Does this also work in real life? Of course! You just have to sit in the right spot, so your field of view matches that of the camera. Since I used a very wide field of view for the test image (90 degrees), you need to sit very close to see it properly. For example, if your screen is 50cm wide, your eyes should be 25cm away from the screen to watch the test image. Ideally your eyes should be in the center, but you obviously can't have both of your eyes in the center at the same time. In order to get a perfect result, you should close one eye and make sure that your other eye right in the center of the screen. Now open the test image in your browser, make it fullscreen (press F11 - this is important), and watch. You shouldn't be able to see any distortion at all, no matter where you look.

Curved monitor

Now let's try this again with a curved monitor. I couldn't find any actual specs regarding the amount of curvature used by real monitors, so I just used a screenshot of Linus' LG 34U97 unboxing video to get some numbers. The 34U97 is 83cm wide, and based on the unboxing video, it looks like the center is recessed about 2.5cm compared to the corners (which is far less than the photos on the product page suggest - typical marketing I guess). This corresponds to the curvature of a circle with a 7m diameter, which means the 'sweet spot' is located 3.5m away from the center of the screen (makes sense for a TV, but rather strange for a computer monitor IMO). Anyway, I took the model that I used earlier and gave it the same curvature as the 34U97, and this is the result:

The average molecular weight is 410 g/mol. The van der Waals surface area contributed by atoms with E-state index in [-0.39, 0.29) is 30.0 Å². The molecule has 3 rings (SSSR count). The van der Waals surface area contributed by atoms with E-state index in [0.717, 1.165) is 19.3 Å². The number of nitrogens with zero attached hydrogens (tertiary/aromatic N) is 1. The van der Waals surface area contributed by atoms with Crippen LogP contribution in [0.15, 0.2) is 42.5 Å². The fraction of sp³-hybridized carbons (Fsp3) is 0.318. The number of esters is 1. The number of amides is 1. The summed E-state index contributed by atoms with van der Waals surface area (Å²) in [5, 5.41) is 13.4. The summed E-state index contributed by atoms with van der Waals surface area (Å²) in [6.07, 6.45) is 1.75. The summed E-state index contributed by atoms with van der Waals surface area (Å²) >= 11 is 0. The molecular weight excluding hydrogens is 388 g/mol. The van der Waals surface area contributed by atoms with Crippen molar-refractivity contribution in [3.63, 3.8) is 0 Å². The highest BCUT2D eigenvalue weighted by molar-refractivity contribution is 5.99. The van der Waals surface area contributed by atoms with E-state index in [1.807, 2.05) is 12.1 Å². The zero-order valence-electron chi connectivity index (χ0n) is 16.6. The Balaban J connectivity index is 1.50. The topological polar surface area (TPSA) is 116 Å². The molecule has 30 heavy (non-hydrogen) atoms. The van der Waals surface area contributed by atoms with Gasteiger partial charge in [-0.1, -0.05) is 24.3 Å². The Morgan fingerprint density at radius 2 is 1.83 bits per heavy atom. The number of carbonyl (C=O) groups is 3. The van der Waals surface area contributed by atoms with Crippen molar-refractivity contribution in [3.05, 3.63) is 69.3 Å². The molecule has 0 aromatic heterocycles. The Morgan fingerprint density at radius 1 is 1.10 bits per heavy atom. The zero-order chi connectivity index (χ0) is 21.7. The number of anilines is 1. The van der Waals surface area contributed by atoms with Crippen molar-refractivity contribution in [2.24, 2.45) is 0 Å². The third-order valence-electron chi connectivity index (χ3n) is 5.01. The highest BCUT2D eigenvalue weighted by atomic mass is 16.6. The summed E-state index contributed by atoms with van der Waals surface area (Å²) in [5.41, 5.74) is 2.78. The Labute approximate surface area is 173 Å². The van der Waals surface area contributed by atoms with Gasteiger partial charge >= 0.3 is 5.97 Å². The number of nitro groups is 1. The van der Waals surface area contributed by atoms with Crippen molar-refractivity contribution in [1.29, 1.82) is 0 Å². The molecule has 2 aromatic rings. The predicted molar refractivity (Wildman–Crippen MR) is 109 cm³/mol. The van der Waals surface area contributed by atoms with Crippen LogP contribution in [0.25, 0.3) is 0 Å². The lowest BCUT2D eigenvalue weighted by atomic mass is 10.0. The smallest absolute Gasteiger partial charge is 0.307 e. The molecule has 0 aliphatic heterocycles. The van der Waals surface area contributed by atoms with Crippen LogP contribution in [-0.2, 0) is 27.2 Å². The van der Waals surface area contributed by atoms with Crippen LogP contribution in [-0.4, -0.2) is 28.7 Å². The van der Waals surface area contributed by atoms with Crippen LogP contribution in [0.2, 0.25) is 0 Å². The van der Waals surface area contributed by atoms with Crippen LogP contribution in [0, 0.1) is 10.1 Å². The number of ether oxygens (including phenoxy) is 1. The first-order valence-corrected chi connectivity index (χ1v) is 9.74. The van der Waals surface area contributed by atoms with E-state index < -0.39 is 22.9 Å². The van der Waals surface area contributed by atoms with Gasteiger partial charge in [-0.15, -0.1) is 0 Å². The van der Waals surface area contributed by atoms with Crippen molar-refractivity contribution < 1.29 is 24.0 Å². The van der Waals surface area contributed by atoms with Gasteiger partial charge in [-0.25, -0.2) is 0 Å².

You can clearly see the curvature when you're sitting right in front of it, but does it actually make the image better? Not at all. The edges are closer to you, which means the spheres near the edges appear even larger than they were already! Now let's rotate the camera again:

It's still more or less okay, but it's not as 'perfect' as with the ordinary flat monitor.

Highly curved monitor

Let's try this again with a monitor with a higher curvature, just to see what will happen. The 'sweet spot' for this monitor is just 1m away from the center (instead of 3.5m).

It just gets worse. Here's a comparison of the three cases. I've overlaid a green circle on top of the spheres to show you the distortion:

In the case of the flat monitor, the distortion is canceled out almost perfectly, resulting in a near-perfect circle. In the other two cases, not so much.

So why do movie theaters use curved screens?